I Don’t Mean To Say I Told You So…

But I did…

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I always suspected that eBooks were evil and now it looks like I might be right and they could end civilisation as we know it. (Ok my tongue is a little in cheek at the last bit!) Thought it was interesting it’s made headline news, although with a picture below of mickey mouse in a portaloo it might just be a quite day!

What are your thoughts on eBooks?

30 Comments

Filed under Book Thoughts

30 responses to “I Don’t Mean To Say I Told You So…

  1. Christine C

    Hi there,

    I know this is a bit of a touchy subject and I may be branded a traitor 😉 but I have had a Kindle since September last year, I never have it out of my hand. The change over from print to… well eprint was tricky at first but I wouldn’t be without it.

    Now I know this sounds really silly what with music and video piracy but I really have never thought of ebook priacy. I purchase all my books at the Amazon Kindle store, some at a reduced price but if it’s a book I have been really wanting I will pay the full hardback price without the hardback weight – genius.

    I still have my huge TBR book pile but at the mo I have tons of books on my Kindle that I am slowly making my way through.

    I can see how easy it is to download ebooks and I might be a bit odd but I don’t think I could download these books, I think it’s hard enough for Authors without them being diddled. I can see it being a problem though, I just won’t add to it 😉

    That might just be me though 😉

    • Great response Christine and while I might once have been tempted to brand you as a traitor, haha, I wouldn’t now because lets face it e-readers are here and they arent really going to go anywhere.

      That said I dont think they are the threat to the real book I thought they once were, apart from in the sense of this piracy.

  2. I hope this sort of thing stops. I have a Kindle, as you know, and am devoted to it but it sits alongside my love of real books. They can co-exist. Not sure I could do without my Kindle now – recently have just read and posted about Unbearable Bassington by Saki a gem of a book and then went hunting for more by this author. Able to download shed loads free so it opens up a huge swathe of reading for htose of us who though well I might like to try but did not have the money, or more importantly, the shelf space!

    • They can indeed co-exist, I have chilled out about them a lot more than I thought I ever would. I have also seen from several bloggers that while they love them they can combine reading, and lets face it they are encouraging people to read more which is no bad thing.

  3. I received a Kindle for my birthday and I absolutely adore it – don’t know how I managed without it! It has revolutionised the way I read but, like Elaine, it will never replace my love for print books and they happily co-exist. Space and cost are huge factors.

    Piracy was always going to be an issue and working for a publisher, it is a huge concern; however, I’m more imminently worried about Cameron’s proposed copyright/intellectual property plans, which are as, if not potentially more so, damaging.

    • You see when people say I dont know how I managed without one I just think… ‘really?’ Because we all have until the last year or so hahahahaha. Thats not meant snarky by the way.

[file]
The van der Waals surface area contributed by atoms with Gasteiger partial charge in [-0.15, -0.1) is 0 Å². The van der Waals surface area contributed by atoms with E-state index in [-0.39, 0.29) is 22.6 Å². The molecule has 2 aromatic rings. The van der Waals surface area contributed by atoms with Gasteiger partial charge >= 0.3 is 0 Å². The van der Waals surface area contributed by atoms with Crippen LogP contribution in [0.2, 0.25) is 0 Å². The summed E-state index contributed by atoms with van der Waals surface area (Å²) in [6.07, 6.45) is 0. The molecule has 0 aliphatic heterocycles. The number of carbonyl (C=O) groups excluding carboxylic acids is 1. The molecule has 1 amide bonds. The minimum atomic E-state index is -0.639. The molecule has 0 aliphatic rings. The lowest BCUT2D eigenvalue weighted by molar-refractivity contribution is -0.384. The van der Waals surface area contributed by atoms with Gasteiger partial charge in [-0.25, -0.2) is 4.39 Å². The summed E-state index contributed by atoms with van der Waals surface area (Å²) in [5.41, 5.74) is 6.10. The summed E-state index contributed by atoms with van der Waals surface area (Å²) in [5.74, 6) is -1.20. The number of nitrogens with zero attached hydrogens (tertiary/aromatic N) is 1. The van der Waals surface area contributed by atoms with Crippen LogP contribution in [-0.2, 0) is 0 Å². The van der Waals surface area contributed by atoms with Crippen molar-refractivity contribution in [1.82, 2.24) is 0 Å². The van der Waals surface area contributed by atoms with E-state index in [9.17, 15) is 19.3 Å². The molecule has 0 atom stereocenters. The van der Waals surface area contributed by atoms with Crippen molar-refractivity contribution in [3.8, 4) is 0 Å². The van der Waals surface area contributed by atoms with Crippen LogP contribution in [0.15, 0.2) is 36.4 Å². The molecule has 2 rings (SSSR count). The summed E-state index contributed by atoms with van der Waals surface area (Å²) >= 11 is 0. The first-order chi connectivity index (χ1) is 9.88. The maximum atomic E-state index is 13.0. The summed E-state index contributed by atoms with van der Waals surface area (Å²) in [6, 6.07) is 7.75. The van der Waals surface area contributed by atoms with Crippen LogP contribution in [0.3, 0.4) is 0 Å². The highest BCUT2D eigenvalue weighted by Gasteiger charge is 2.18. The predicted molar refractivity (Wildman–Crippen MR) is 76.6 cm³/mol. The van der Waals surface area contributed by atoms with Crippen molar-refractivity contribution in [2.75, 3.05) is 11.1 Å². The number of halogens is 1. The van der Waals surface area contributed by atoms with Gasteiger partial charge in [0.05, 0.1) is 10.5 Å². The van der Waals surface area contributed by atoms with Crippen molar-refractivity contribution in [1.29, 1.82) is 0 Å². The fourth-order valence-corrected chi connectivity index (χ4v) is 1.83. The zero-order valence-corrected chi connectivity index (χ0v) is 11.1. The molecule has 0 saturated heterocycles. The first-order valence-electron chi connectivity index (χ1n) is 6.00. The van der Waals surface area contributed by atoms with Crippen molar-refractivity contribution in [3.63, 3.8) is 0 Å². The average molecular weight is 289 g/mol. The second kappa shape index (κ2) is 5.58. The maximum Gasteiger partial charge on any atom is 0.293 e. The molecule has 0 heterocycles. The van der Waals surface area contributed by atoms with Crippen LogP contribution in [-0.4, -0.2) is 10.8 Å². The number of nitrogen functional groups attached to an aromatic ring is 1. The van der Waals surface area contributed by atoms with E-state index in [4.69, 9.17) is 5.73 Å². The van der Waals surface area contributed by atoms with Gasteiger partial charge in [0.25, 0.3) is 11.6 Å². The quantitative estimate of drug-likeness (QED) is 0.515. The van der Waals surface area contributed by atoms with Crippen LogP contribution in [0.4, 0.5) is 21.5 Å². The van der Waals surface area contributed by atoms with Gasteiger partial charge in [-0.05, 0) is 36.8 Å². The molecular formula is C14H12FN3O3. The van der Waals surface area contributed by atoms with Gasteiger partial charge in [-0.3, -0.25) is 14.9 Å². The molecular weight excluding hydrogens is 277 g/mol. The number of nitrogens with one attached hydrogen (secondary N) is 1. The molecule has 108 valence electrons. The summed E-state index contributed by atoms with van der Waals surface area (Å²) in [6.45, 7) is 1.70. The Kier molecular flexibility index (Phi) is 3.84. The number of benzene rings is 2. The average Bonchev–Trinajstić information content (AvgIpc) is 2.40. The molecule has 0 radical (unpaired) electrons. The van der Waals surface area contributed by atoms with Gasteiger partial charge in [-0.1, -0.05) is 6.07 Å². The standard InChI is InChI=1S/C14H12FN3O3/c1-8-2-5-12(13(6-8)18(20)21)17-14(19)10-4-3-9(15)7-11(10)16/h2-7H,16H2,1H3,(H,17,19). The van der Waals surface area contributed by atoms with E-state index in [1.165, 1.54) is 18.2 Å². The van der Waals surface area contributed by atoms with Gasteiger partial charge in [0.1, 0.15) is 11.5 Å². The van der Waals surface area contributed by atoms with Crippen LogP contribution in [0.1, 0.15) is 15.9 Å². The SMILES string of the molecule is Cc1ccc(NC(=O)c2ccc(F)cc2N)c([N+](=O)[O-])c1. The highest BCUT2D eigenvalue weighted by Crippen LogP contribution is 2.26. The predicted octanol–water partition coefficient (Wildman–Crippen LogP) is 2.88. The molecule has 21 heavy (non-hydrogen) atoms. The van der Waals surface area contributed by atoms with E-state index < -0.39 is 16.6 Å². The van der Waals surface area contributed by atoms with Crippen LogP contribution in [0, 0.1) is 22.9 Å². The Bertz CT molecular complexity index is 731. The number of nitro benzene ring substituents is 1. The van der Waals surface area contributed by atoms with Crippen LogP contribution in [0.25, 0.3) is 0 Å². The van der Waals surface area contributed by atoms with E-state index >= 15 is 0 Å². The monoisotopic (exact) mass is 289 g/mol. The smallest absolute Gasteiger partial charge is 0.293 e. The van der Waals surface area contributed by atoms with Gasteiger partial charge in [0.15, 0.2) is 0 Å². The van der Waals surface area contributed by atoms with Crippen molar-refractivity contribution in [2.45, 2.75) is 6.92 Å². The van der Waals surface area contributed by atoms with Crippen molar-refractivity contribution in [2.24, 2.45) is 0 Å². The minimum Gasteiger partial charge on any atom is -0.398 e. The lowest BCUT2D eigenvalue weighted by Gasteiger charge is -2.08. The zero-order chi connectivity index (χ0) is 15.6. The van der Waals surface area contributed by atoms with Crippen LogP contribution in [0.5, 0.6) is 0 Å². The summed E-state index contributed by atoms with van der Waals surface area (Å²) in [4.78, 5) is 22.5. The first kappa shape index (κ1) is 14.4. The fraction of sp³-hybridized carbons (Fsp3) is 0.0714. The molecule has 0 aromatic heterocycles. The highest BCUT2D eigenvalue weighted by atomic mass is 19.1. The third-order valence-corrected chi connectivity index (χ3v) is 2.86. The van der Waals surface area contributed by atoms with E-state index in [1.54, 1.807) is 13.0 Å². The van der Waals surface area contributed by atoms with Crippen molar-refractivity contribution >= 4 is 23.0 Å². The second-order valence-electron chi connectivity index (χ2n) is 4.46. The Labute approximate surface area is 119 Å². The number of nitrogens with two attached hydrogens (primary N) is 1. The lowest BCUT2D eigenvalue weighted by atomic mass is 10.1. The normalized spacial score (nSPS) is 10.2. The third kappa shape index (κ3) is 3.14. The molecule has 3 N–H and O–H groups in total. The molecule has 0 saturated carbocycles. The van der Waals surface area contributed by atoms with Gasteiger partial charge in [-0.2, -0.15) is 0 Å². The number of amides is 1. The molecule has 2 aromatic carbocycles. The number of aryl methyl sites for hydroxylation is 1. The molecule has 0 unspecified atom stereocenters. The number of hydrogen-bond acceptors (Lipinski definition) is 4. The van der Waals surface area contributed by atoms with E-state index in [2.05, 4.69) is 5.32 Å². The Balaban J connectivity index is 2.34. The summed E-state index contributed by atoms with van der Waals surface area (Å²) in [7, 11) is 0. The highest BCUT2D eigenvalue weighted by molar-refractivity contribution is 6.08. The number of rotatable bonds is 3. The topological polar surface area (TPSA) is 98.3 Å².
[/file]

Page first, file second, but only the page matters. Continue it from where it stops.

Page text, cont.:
I like the fact they can co-exist and have been pleased to see many people taking them under their wing and carrying on with the normal print books too.

      I would need to go and look up the Cameron plan, when I see his name I sort of switch off so purposefully miss a lot of the news, sad but true.

  4. eBooks are a blessing if you live in a country where it is difficult to obtain certain authors or if the price of a hardback/paperback is prohibitive. There’s also the instant gratification element going for it… and it saves trees. I don’t think that you have to choose between paper and digital as each has its own merits. I won’t stop buying paper books but it’s nice to be able to access more books digitally when you want to.

    • I can totally see what you mean about them being a blessing in countries where certain books are hard to read. I can also imagine they are good for the visually impaired etc. It does also save trees, something I hadnt thought about but then most publishers do have a replanting policy and recycled paper policy on the whole.

  5. Perhaps I’m being naive, but I don’t see how pirating ebooks does any more damage to the publishing industry than buying second hand copies of ‘real’ books does. In neither case do the publisher or author get any benefit, but I certainly don’t feel guilty about buying used books. So as an almost exlusively second hand buying reader I’m theoretically as detrimental to publishing as ebook pirates (I wish there were another term; piracy makes it sound so very exciting).

    The article did talk about a pirated version of the new Jeffrey Archer book being available before the book itself has been released, but that’s a problem with the honesty of someone in the team connected to the book, not with the format in which it’s published.

    • There is of course that fact with second hand books so that is a very valid point and one that I can’t really respond to as I havent thought about it. I guess with second hand books at least the charity is getting something out of it, or the lovely second hand bookshop a living from it. Plus you might find a cheap gem and by the latest hardback… maybe?

  6. Louise